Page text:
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Monday, August 25, 2008

Economies, life spans and technology usage

A very business like day today, except it was in South Africa around dining room tables at a bed and breakfast. We invited two experts living in South Africa to speak with us about demographics and media habits in South Africa. This morning we heard from Raymond De Villieres from WisdomGames. His current venture is a game company that's expertise is on games for corporations interested in culling the wisdom of their experienced employees and leaders and using the game environment to teach less experienced personnel.
Raymond spoke with us on race, gender and economy. Most interesting was the knowledge that there are two economies in South Africa: 1st and 2nd. In the second economy, primarily found in the black population living primarily in the townships, there is roughly 56% unemployment and one is well off if monthly income equals 1000 rand a month—currently equivalent to $560.25 American. In this economy, internet usage is secondary to mobile communications—more available and cheaper. Brian George stated that the cost of a cell phone to teens in South African townships is equal to the cost of computing technology to US teens.
Our afternoon meeting was with Tino Kreutzer, a consultant on new media in developing countries to include the UN. He currently is a master student at the University of Cape Town studying qualitative and quantitative mobile patterns among South African township use. Surprisingly, though young people in the townships do not use computers for communication or information, their cellphone technology surpasses that of the United States even including they often have hand-me down devices.
Tino stated they may be hand me downs from older siblings and relatives. Parents are less common in their culture because the average life span is around 40 years old (unlike in the 1st economy where the average life span extends into he late 70's. Early death rates are due to three factors: AIDS, tuberculous, and malaria.) That means a 20 year old has completed half of their life! Raymond earlier pointed out that often the phones come from employers handing down the phones to household staff.
The young people use the cell phones much like young people in American culture use computers. They communicate, play games, conduct business and have work arounds to avoid payments such as calling but not picking up in sequences like Morse code.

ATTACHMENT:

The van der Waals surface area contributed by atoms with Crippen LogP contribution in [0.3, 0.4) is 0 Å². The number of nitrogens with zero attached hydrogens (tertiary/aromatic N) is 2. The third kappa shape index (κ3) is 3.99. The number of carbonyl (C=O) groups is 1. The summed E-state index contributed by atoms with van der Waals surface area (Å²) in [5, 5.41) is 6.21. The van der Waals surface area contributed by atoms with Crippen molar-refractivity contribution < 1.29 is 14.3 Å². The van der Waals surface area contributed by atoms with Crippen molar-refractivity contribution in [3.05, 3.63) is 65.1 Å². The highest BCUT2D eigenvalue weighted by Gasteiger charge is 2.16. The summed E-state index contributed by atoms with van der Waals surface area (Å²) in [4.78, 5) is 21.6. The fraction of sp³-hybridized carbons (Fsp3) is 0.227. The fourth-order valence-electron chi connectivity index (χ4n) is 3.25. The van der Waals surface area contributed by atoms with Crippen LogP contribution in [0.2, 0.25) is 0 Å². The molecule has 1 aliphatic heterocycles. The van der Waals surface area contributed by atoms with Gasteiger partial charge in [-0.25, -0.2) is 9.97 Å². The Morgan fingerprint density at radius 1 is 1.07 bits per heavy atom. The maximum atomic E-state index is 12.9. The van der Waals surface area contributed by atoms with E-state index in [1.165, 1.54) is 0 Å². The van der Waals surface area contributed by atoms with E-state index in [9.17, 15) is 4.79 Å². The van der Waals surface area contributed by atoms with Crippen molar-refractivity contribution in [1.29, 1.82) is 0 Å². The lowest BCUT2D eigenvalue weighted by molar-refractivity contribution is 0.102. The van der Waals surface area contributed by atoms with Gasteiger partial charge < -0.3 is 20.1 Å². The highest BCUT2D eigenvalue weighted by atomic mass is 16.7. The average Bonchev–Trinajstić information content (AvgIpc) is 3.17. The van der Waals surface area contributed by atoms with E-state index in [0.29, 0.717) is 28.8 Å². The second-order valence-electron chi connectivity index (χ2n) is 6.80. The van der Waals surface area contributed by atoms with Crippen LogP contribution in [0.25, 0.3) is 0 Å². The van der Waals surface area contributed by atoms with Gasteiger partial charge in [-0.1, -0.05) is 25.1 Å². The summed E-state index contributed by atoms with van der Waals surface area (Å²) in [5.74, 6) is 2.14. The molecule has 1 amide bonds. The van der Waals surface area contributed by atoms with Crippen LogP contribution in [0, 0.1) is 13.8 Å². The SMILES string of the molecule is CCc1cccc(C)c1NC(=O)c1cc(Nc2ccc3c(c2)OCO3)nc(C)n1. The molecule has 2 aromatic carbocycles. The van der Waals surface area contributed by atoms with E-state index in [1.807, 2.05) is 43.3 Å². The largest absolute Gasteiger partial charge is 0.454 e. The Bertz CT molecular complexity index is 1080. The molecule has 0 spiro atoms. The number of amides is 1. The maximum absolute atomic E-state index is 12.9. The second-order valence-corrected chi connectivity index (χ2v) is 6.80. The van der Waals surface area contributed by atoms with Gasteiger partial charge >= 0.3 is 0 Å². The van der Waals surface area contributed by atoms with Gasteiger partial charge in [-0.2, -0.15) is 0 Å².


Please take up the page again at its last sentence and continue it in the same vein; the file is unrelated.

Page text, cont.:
Today's discussion are preparing us for the remainder of the week. At the end of the day Scott Connolly and Megan Frenzen led the group in techniques for conducting focus group interviews. We will be practicing techniques before doing interviews in two schools on Thursday. Tomorrow we will be visiting with students at the University of Cape Town and at an after school program in a different township.


Mary Lynne Isham and Steve Adams said...

We can hear your voices in your writings, and we are so happy for you and the gifts you're being given! Bring back everything possible and some things impossible, too, from your experience - and we believe you'll find ways to make them possible.

Mary Lynne & Steve

shari olmstead said...

It's wonderful to read Ann's descriptions of what you are all doing, and experiencing across the world from us. A culture that at the same time has similarities and drastic differences to ours. It must seem surreal to be experiencing it all in person!
You are a generation that will stretch “gaming” across prior definitions, boundaries, cultures and ages.
It will be so exciting to see what develops when you put it all together and create your vision!

Steve Mease said...

I'mvery impressed with your photos and the stories you are sharing on the blog. I can't wait for you to get back so I start working on getting your work the media coverage it deserves.
Steve Mease
News and Public Information Director at Champlain College